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The Hon. WILLIAM ROBERT SPENCER (1770-1834). His poems, though written in a simple and unaffected style, are marked by deep and genuine pathos.

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That day Llewellyn little loved

The chase of hart* or hare :

And scant and small the booty * proved;

For Gelert was not there.

Unpleased Llewellyn homeward hied
When near the portal-seat
His truant Gelert he espied,*

Bounding his lord to greet.*

25 But when he gained the castle-door, Aghast the chieftain stood;




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Hied, made haste home.

The hound was smeared with gouts of gore;

His lips and fangs * ran blood.

Llewellyn gazed with wild surprise,
Unused such looks to meet;

His favourite checked his joyful guise,
And crouched * and licked his feet.

Onward in haste Llewellyn passed,
And on went Gelert too;

35 And still, where'er his eyes were cast,
Fresh blood-gouts shocked his view.




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"Monster! by thee my child's devoured!"*
The frantic father cried;

And to the hilt* his vengeful sword
He plunged in Gelert's side.

His suppliant,* as to earth he fell,
No pity could impart;

But still his Gelert's dying yell,*
Passed heavy o'er his heart.

Aroused by Gelert's dying yell,

Some slumberer wakened nigh;

55 What words the parent's joy can tell To hear his infant cry!

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RALPH WALDO EMERSON (1803-1882) is a distinguished essayist and journalist, and was born at Boston, U.S. In style and manner he greatly resembles Carlyle. This poem is taken from his essays on Society and Solitude.

Bard, a poet and

singer of the ancient Celts.

MEN have done brave deeds,

And bards have sung them well:

I of good George Nidiver

Now the tale will tell.

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In Californian* mountains

A hunter bold was he:

Keen* his eye and sure his aim *
As any you should see.

A little Indian * boy

Follow'd him everywhere,
Eager to share the hunter's joy,
The hunter's meal to share.

And when the bird or deer
Fell by the hunter's skill,*
The boy was always near

To help with right good-will.

One day as through the cleft *
Between two mountains steep,
Shut in both right and left,
Their questing* way they keep,
They see two grizzly bears,

With hunger fierce and fell,


Rush at them unawares*

Right down the narrow dell.*

The boy turn'd round with screams,
And ran with terror wild ;
One of the pair of savage beasts
Pursued the shrieking * child.

The hunter raised his gun,

He knew one charge was all,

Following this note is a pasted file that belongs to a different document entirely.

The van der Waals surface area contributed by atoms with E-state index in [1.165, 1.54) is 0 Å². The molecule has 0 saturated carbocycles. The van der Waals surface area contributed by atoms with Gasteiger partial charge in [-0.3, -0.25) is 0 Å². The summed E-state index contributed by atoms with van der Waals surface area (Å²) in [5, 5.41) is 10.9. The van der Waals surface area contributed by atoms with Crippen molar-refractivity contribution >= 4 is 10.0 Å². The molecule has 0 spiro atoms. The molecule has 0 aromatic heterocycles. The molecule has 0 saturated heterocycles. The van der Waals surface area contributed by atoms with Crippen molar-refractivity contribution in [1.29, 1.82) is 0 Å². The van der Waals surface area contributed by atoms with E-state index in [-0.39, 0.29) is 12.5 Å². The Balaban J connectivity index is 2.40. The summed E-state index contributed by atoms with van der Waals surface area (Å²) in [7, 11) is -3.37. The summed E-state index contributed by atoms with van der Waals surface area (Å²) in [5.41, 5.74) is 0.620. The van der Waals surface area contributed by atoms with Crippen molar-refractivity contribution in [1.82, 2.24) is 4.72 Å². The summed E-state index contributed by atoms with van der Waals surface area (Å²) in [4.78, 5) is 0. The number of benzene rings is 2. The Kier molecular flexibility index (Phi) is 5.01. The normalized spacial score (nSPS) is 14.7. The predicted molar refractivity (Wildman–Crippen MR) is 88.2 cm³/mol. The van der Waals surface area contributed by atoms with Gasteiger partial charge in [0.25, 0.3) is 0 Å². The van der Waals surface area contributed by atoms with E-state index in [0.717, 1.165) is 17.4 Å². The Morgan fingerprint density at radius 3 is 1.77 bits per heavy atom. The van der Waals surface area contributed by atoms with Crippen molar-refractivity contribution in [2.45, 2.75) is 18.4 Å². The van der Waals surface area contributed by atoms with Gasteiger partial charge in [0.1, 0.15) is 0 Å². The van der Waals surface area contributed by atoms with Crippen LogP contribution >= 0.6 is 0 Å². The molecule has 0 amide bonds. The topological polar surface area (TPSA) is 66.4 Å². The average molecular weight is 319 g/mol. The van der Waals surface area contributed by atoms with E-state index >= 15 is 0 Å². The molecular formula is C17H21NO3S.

And through the boy's pursuing * foe*
He sent his only ball.

The other on George Nidiver
Came on with dreadful pace :

The hunter stood unarm❜d,

And met him face to face.

I say unarm'd he stood.

Against those frightful paws
The rifle butt* or club of wood

Could stand no more than straws.

George Nidiver stood still

And look'd him in the face ;
The wild beast stopp'd amazed,*
Then came with slackening* pace.

California, a mountainous country of North America, on the Pacific coast. Keen, sharp or quick. Aim, to point or level a gun at some particular object.

Indian, name given to the ancient inhabitants of America, Eager, having an earnest desire, being anxious.

Skill, cleverness.

Cleft, a narrow rocky passage between mountains or hills.

Questing, searching, looking for.

Fell, cruel, wicked.

Unawares, suddenly, unexpectedly.

Dell, a low place between two hills, as it were, separating them.

Shrieking, screaming, crying out very loudly.

Pursuing, running after.

Foe, the person or thing one is fighting with, an enemy.

Rifle butt, the wooden stock of a gun.

Amazed, astonished, surprised. Slackening, becoming slower and slower.

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LORD BYRON (1788-1824) was born in London, and died at Missolonghi in Greece, whither he had gone to aid in the struggle for Grecian independence, He was one of the greatest English poets, but it is much to be regretted that he degraded his genius in his last poem. Chief poems: English Bards and Scotch Reviewers; Childe Harold, one of the greatest poems of the century; The Prisoner of Chillon; Manfred; and Don Juan.

Sire, father.

Vow, a solemn promise.

Mourning, sorrowing for the dead.

Ere, before.

Soothes, comforts.

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And the voice of my mourning* is o'er,
And the mountains behold me no more:
If the hand that I love lay me low,
There cannot be pain in the blow :

And of this, O my father! be sure-
That the blood of thy child is as pure


As the blessing I beg ere it flow,

And the last thought that soothes * me below.



Jephtha, one of the judges of Israel. Before going to battle with the Ammonites he swore that on his return, if he gained the victory, he would offer in sacrifice the first thing he met coming out of his house-it happened to be his own daughter.

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